During 2002 the Bill was subject to extensive scrutiny by three parliamentary committees. It was referred to both the Senate Legal and Constitutional Legislation Committee and the Parliamentary Joint Committee on the Australian Security Intelligence Organisation, the Australian Secret Intelligence Service and the Defence Signals Directorate. The Parliamentary Joint Committee reported on 5 June 2002 and the Senate Committee reported on 18 June 2002. The Bill was also reviewed by the Senate Legal and Constitutional References Committee, which tabled its report on 3 December 2002.
The Parliamentary Joint Committee made a number of recommendations - relating to the issue of warrants, the detention regime, and accountability measures - for changes to the Bill. The Senate Legal and Constitutional Legislation Committee agreed with these recommendations. On 24 September 2002 government amendments to the Bill, responding to the recommendations of the committees, were passed by the House of Representatives.
As amended, the Bill would allow the Director-General of Security, with the Attorney-General's consent, to seek a warrant from a federal judge, a federal magistrate or another authority prescribed in regulations. The warrant would authorise the questioning and, if necessary, the detention of a person for up to 48 hours. Questioning under a warrant would take place before a 'prescribed authority'. Depending on the circumstances, a prescribed authority could be a former judge of a superior court, a current judge of a state or territory supreme or district court, or a president or deputy president of the Administrative Appeals Tribunal.
A person detained under consecutive warrants would not be able to be held for longer than seven days. In addition, warrants that would result in a person being held for longer than 96 consecutive hours must be sought from a federal judge.
Other than in exceptional circumstances, the person detained would be able to contact a lawyer. The warrant may require that the lawyer be security cleared. In exceptional circumstances, where the Attorney-General is satisfied that a terrorism offence is being or is about to be committed, access to a lawyer could be delayed for up to 48 hours. After 48 hours, however, the detained person would have the absolute right to contact a lawyer.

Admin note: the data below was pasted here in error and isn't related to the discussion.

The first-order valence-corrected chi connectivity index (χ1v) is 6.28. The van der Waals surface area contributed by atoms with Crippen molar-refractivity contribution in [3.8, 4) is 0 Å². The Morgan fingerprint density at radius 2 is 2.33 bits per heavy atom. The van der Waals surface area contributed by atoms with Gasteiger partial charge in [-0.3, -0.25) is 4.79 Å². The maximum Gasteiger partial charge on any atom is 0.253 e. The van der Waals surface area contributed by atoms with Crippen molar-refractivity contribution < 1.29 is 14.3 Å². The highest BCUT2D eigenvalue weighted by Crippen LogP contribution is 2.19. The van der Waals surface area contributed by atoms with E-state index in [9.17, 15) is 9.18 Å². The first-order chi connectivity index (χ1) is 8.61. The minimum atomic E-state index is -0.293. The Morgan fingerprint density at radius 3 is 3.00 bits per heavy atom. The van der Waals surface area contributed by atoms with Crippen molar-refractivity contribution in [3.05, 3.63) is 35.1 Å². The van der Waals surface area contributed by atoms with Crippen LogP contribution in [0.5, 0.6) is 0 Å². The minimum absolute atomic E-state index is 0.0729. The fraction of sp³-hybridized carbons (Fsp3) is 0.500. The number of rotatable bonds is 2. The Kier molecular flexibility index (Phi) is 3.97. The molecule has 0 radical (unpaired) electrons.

At any time a detained person would be able to contact the Inspector-General of Intelligence and Security or the Commonwealth Ombudsman. The Inspector-General of Intelligence and Security is an important accountability mechanism for Australia's intelligence agencies: it operates independently of government and has extensive investigatory powers. If it were concerned about an illegal act or an impropriety occurring during questioning it could advise the prescribed authority. The prescribed authority might then suspend questioning until it is satisfied that the Inspector-General's concerns have been addressed.
The Parliamentary Joint Committee also made recommendations concerning the Bill's application to children. As amended, the Bill would not apply to anyone under the age of 14 years. Young people between the ages of 14 and 18 years could, in exceptional circumstances, be subject to a warrant. This would occur only if the Attorney-General were satisfied that the young person will commit, is committing or has committed a terrorism offence. Young people who are subject to a warrant would be entitled to have a lawyer and a parent or guardian present at all times when questioned.
The Act provides the Australian Transport Safety Bureau with legislative authority in relation to rail safety investigation (currently dealt with under state and territory law) and consolidates the bureau's investigative powers in relation to air and shipping accidents.
The Act creates the position of Executive Director of Transport Safety Investigation, whose powers include the following:
Sensitive information collected during the course of an investigation is subject to restrictions. For example, on-board recording information cannot be used in criminal proceedings against a crew member and can be disclosed only in limited circumstances, such as when it is necessary or desirable for the purposes of transport safety.
The Act was introduced along with the Transport Safety Investigation (Consequential Amendments) Act 2003, which operates to incorporate references to the Transport Safety Investigation Act in existing transport safety and freedom of information legislation.
The primary purpose of the Australian Heritage Council Bill is to establish the Australian Heritage Council, which would replace the Australian Heritage Commission. Among the council's functions will be advising the Minister on heritage matters and maintaining the Register of the National Estate (a register of places and their heritage value). The council may include a place in the register if it has a 'heritage value' and the council has attempted to advise owners or occupiers and Indigenous persons with rights or interests in the place. These people must be given a reasonable opportunity to comment in writing on whether the place should be included in the register. A similar process would apply when the council sought to remove a place from the register.
Upon written request, the Minister may conduct a review of a council decision to include or not include a place in the register or to remove a place from the register. The council must comply with a Minister's direction that a place be included in or removed from the register. Where a person requests them, the Minister must give written reasons for his or her decision within a reasonable time.